Roe v. Wade Could Be In Jeopardy In New Supreme Court Case
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The Supreme Court heard arguments Wednesday on an abortion case called “the most consequential abortion rights case in generations” by the Center for Reproductive Rights.

The case, Dobbs v. Jackson Women’s Health Organization, represents the first time SCOTUS will rule on whether its constitutional to implement a law banning abortions before a fetus is viable. A ruling in Dobbs will decide the fate of Roe v. Wade, the historic 1973 decision that legalized abortion.

At issue is a Mississippi law that bans abortions after 15 weeks of pregnancy.

As Nancy Northup, President & CEO for the Center for Reproductive Rights has said, “if the Court grants Mississippi’s request to overturn Roe, large swaths of the South and Midwest—where abortion is already hard to access—will eliminate abortion completely. More than two generations of Americans have lived their lives relying on access to legal abortion. The ability to make this decision is central to gender equality, and racial and economic justice. The stakes could not be higher.”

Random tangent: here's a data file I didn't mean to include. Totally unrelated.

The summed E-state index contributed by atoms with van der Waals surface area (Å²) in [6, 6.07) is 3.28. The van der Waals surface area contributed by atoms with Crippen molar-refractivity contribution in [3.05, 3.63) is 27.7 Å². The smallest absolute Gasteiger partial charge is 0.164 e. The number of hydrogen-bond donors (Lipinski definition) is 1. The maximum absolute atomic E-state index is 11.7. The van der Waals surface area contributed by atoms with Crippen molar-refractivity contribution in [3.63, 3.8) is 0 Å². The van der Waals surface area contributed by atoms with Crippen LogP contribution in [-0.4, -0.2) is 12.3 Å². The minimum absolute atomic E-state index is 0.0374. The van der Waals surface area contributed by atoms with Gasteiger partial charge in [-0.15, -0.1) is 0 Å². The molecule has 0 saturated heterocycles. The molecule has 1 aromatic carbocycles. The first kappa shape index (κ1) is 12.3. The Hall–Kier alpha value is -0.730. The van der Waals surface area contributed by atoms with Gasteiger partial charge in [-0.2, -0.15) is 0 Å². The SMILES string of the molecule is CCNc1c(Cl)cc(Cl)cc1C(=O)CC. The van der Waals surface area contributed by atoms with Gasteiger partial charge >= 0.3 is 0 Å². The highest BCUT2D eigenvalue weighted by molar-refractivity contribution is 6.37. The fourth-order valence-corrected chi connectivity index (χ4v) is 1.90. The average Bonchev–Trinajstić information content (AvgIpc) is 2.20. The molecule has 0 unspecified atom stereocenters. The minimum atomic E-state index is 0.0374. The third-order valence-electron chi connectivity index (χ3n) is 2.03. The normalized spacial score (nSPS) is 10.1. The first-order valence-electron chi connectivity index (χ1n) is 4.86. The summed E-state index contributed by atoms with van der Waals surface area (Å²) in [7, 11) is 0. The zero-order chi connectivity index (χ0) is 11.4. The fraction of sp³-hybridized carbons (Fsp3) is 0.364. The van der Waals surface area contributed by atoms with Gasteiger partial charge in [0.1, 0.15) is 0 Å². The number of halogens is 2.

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Currently, the Supreme Court’s abortion decisions have “upheld Roe‘s central framework — that women have a constitutional right to an abortion in the first two trimesters of pregnancy when a fetus is unable to survive outside the womb, until roughly between 22 and 24 weeks,” NPR reports. “But Mississippi asked the Supreme Court to reverse all its prior abortion decisions and return the abortion question to the states.”

The case follows years of state governments passing legislation that effectively ban the vast majority of abortions, like Texas’ restrictive abortion law that went into effect in September.

Coincidentally, Roe v. Wade also concerned a restrictive Texas law, which made abortion illegal except by a doctor’s orders or to save a woman’s life. Roe struck down the law, holding that a state must weigh its restrictions with women’s fundamental right to privacy, which including their choice to have an abortion.

The case is expected to be decided next summer.

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